The goal of the course is to analyze large amounts of software engineering data using data mining techniques to uncover interesting and actionable information about software systems and projects. We use modern tools and techniques for mining this data in order to discuss the associated challenges and outline future research directions.
Examples include bug prediction using classifiers, search-based software engineering, and pattern mining of git repositories.
In the final lectures, we study recent research to understand how the mining of software repositories is evolving. For these lectures, the students will prepare a presentation on which they will be graded.
The goal of the practical sessions is to apply and to extend state-of-the art methodologies and tools to real software projects. Students will be graded on three assignments in which they will extend state-of-the-art frameworks.
|Introduction to the Course|
|Bug Prediction: Product Metrics|
|Bug Prediction: Process and Developer-based Metrics|
|Bug Prediction: Automatic Identification of Bug-Introducing Changes|
|Bug Prediction: The Choice of the Classifier|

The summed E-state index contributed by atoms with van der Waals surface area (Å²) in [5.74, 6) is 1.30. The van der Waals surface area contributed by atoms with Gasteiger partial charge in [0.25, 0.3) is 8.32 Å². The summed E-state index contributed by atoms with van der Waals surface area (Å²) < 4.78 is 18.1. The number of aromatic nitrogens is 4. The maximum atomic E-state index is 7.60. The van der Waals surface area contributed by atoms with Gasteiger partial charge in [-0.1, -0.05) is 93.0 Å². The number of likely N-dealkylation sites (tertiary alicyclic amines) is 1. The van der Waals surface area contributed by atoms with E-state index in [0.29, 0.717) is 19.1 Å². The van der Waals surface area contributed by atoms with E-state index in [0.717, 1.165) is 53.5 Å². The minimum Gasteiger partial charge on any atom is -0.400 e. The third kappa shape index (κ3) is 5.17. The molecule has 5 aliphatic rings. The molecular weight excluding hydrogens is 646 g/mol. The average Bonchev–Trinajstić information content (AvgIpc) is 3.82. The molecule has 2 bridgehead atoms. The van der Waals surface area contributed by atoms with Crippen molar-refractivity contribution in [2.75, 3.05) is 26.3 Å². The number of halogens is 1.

|Bug Prediction: Ensembles of Classifiers|
|Bug Prediction: Dealing with Data Quality|
|Bug Prediction: Cross and Local - Classifier Tuning|
|Search Based Software Engineering: Introduction|
|Search Based Software Engineering: Using Genetic Algorithm to Configure Machine Learning Techniques|
|Pattern Mining: Mining Code Idioms|
|Pattern Mining: Toward Deep Learning Software Repositories|
|Pattern Mining: Are Deep Neural Networks the Best Choice for Modeling Source Code?|
There is no traditional oral or written exam. Students will be graded as follows:
Note that failing to hand in an assignment or failing to present automatically results in an ABSENT mark.
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